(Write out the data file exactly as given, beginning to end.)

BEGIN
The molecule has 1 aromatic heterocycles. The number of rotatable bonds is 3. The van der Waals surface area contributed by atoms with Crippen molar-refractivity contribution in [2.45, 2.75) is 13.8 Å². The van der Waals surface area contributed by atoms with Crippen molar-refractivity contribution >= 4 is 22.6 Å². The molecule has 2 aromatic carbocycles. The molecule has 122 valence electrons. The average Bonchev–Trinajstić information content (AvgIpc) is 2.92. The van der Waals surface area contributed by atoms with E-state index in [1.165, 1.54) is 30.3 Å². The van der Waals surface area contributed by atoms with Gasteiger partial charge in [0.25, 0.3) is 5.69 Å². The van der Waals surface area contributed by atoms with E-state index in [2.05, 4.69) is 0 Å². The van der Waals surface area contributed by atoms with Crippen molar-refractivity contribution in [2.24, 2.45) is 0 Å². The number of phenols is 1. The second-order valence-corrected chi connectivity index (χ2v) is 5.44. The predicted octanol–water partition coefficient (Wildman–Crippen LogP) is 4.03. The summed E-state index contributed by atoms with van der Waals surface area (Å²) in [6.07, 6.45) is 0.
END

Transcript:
The molecule has 1 aromatic heterocycles. The number of rotatable bonds is 3. The van der Waals surface area contributed by atoms with Crippen molar-refractivity contribution in [2.45, 2.75) is 13.8 Å². The van der Waals surface area contributed by atoms with Crippen molar-refractivity contribution >= 4 is 22.6 Å². The molecule has 2 aromatic carbocycles. The molecule has 122 valence electrons. The average Bonchev–Trinajstić information content (AvgIpc) is 2.92. The van der Waals surface area contributed by atoms with E-state index in [1.165, 1.54) is 30.3 Å². The van der Waals surface area contributed by atoms with Gasteiger partial charge in [0.25, 0.3) is 5.69 Å². The van der Waals surface area contributed by atoms with E-state index in [2.05, 4.69) is 0 Å². The van der Waals surface area contributed by atoms with Crippen molar-refractivity contribution in [2.24, 2.45) is 0 Å². The number of phenols is 1. The second-order valence-corrected chi connectivity index (χ2v) is 5.44. The predicted octanol–water partition coefficient (Wildman–Crippen LogP) is 4.03. The summed E-state index contributed by atoms with van der Waals surface area (Å²) in [6.07, 6.45) is 0.